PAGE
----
Finally, although first announced almost two years prior from today, American company SI-Bone has demonstrated how additive manufacturing can also be successfully clinically applied to specialty areas of orthopedics with its iFude3D sacroiliac joint stabilization implant. The device somewhat mimics printed spinal cages in appearance and design but is tailored to addressing sacroiliac dysfunction in the pelvic region.

Overall, the building of new business cases is critical for the expansion of AM in the world of orthopedics, as is the continued acceptance of otherwise proven business cases among a wider swath of device companies over time. For more insights on the current state of additive manufacturing technologies in the orthopedic industry,

SmarTech Analysis has just released its latest study on additive orthopedics, available for order.

Key Take Aways on Aluminum and Additive Manufacturing

From the new SmarTech report, Markets for Aluminum Alloys in Additive Manufacturing: 2018 to 2028


· Corporate interest in aluminum powder for additive manufacturing is at an all-time high.

· Aluminum alloys such as Aluminum Silicon (AlSiMg) are used almost exclusively for prototyping and tooling. However, aluminum is expected to be among the key materials in the shift toward larger batch production of mass goods.

· The widespread use of design for additive manufacturing (DfAM) practices is expected to play a major role in the growing adoption of aluminum alloys.

· The high thermal conductivity of aluminum and its alloys makes them notoriously difficult to cast and weld. For laser melting, things get even worse. Aluminum powders are inherently light and have a poor flowability during recoating. They are also highly reflective and have a high thermal conductivity when compared to other materials.

· Aluminum alloys are expected to become relevant in particular for production of parts in the civil aviation industry (general and commercial aviation).

· Demand for metal additive manufacturing systems in the broader automotive industry is increasing thanks primarily to acceptance of printed metal tooling for indirect manufacturing of traditional automotive components, as well as research and development projects for printed aluminum alloys.

· The entire business of aluminum alloys for AM applications is expected to generate close to $300 million in yearly revenues by the end of the forecast period.

· Overall requirements for additive metal powders, regardless of metal type or specific AM process used, include purity, flowability, porosity, and batch consistency.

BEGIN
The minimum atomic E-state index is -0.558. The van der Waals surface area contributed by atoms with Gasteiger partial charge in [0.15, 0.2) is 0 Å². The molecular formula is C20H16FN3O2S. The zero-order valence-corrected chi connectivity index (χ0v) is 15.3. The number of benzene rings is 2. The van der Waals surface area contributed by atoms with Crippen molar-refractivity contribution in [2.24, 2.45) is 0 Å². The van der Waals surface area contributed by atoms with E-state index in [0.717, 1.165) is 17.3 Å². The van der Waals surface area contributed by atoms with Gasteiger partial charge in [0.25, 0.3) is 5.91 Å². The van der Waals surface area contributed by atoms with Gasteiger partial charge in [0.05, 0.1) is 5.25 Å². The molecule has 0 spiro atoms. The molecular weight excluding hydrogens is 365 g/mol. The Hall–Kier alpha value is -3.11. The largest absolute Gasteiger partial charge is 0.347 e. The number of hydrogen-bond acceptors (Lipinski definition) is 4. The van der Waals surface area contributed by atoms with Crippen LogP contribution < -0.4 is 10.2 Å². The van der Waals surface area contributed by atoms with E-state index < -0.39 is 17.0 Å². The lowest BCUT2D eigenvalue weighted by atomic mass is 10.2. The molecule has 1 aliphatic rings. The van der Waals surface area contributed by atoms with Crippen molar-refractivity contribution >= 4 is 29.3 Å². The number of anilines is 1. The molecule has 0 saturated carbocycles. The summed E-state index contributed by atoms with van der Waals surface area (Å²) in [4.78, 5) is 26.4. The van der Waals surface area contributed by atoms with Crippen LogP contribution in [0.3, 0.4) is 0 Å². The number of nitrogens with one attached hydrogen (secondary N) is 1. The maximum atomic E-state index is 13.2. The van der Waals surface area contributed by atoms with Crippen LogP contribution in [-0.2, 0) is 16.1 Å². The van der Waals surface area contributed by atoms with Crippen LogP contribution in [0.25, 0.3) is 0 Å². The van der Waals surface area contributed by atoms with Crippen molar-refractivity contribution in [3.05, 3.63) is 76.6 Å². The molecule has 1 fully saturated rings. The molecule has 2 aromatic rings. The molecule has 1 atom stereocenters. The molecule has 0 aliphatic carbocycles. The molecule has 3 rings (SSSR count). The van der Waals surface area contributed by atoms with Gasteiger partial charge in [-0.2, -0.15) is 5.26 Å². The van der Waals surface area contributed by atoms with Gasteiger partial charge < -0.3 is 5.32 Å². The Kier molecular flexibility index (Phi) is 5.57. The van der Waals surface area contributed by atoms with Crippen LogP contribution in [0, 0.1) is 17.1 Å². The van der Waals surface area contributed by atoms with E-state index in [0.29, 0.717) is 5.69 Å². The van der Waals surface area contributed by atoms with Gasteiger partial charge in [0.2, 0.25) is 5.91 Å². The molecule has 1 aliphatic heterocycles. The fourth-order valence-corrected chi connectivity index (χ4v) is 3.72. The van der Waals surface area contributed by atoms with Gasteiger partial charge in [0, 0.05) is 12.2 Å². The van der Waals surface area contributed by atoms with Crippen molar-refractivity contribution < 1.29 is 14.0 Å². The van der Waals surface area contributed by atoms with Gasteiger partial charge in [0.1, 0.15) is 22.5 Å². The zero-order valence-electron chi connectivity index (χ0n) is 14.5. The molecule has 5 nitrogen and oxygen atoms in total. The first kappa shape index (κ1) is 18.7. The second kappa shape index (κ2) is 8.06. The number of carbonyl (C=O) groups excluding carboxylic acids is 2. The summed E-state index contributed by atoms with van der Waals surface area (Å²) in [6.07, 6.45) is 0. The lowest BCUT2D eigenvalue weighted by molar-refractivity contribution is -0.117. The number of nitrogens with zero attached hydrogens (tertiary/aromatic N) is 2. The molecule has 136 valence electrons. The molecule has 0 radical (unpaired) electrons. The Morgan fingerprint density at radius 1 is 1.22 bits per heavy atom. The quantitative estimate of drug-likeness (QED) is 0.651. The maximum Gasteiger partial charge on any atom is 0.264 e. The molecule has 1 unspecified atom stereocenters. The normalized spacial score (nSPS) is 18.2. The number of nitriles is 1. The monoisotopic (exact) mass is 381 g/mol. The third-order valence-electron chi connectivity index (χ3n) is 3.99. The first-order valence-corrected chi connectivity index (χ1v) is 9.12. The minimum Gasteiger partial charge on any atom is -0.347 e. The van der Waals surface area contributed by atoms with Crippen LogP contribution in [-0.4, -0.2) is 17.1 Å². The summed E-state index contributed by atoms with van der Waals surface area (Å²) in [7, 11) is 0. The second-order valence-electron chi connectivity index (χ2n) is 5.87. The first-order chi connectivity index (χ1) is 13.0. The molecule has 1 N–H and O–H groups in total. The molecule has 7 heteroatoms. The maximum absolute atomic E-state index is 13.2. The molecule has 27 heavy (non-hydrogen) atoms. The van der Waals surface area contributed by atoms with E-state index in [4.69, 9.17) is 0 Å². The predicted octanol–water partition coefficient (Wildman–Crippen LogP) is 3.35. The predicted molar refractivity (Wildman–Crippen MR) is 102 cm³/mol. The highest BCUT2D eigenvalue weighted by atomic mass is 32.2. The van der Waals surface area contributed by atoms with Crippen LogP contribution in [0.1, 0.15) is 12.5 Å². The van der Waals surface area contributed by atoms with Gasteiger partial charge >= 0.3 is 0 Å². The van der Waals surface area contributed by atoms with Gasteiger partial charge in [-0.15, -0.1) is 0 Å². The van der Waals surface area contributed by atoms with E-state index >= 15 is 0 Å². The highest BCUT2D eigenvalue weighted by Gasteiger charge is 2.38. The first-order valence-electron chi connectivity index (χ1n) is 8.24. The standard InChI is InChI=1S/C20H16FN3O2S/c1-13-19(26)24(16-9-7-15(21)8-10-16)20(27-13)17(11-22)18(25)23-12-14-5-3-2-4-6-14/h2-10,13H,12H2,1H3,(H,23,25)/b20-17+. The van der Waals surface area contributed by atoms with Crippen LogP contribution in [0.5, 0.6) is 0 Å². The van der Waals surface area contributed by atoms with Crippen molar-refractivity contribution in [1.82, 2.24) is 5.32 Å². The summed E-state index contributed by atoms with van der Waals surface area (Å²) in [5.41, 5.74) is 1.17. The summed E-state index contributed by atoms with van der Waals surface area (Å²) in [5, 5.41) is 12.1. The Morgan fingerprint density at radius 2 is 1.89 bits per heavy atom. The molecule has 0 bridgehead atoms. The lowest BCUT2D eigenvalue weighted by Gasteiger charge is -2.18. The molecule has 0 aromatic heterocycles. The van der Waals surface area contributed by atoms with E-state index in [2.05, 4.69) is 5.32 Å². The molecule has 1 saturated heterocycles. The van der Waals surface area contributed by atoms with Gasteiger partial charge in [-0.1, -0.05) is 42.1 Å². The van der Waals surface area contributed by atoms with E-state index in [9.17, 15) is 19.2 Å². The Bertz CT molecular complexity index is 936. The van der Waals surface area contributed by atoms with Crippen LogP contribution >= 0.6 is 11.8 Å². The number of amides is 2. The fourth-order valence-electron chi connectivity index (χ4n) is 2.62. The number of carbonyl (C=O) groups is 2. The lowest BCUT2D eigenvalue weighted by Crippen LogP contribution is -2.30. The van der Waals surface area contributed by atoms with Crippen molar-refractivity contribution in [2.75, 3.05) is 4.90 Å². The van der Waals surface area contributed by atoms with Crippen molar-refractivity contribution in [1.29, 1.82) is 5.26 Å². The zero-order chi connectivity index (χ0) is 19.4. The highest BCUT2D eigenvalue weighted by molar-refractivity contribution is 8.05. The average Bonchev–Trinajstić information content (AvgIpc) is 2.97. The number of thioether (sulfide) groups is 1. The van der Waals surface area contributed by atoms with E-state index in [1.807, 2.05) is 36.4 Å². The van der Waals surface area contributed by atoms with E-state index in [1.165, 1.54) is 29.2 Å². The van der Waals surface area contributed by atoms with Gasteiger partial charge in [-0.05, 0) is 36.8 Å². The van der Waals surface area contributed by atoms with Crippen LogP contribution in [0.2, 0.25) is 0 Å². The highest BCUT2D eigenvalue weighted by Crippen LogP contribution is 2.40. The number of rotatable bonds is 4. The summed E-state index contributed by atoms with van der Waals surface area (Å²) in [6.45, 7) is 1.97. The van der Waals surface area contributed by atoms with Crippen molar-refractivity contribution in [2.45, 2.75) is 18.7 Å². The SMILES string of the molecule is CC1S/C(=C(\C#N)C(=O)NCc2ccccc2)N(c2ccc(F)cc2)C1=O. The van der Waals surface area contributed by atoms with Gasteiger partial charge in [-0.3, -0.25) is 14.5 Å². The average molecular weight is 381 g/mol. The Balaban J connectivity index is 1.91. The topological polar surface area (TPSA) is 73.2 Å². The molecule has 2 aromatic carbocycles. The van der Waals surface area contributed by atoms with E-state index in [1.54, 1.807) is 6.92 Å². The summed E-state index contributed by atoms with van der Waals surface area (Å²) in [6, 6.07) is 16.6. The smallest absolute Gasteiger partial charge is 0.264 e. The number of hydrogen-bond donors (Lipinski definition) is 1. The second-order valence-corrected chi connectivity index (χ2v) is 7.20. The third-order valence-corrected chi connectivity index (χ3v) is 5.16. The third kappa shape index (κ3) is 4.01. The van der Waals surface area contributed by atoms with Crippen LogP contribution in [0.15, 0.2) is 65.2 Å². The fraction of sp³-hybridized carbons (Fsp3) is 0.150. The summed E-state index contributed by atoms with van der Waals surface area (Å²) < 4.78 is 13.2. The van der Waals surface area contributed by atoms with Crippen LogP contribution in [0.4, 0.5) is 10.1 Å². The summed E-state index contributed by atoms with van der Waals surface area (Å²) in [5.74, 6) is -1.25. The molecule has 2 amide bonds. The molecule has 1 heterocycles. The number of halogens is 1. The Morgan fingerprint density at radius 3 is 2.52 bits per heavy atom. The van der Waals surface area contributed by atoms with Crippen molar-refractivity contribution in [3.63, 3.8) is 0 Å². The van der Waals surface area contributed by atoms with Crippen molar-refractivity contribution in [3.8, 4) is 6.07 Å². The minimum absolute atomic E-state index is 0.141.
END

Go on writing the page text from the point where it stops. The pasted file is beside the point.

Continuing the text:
· Laser-based PBF systems are more widely utilized globally today for Aluminum Alloys and are supported by at least 11 manufacturers worldwide, although possibly more at a regional level.

· Although MIM has worked very well for many decades for a wide range of metals and alloys, the process has always proved to be unsuitable for aluminum. However, researchers at the Technical University Vienna (TU Wien) have recently succeeded in developing a Powder Injection Molding process for aluminum which can be used to manufacture complex-shaped, weight saving components in a material-efficient manner.

· For reactive materials such as aluminum, atomization and packaging has to be performed in a protective atmosphere. In all known processes for the production of aluminum powder, inert gas is used to preserve the spherical shape of the particles. Atomization in air leads to an immediate partial oxidation of the liquid material and prevents the liquid metal from transforming into spherical shape making the powder unsuitable for additive manufacturing processes.

Aluminum has proven historically challenging to additively manufacture—leading the development of materials to head in two different directions. One is the AM qualification of aluminum alloys developed for die-cast applications, the other is the development of new aluminum-based high-performance alloys that can leverage the advantages of AM processes in terms of geometry.

· The most significant potential opportunity for the future resides in Scalmalloy-like alloys, which can be used for cost-effective production of high-strength, weight optimized, end-use, functional parts in aerospace and automotive. SmarTech Publishing expects that over the course of the next decade specialty aluminum alloys will overtake die-cast alloys for powder bed fusion AM processes.

· Competition in the market specifically for aluminum AM powder is intensifying although most major specialized AM powder manufacturers do not yet provide it. SmarTech Publishing expects that within the next two years several major AM powder providers and hardware suppliers will begin offering or will be readying to offer aluminum alloy powders for AM.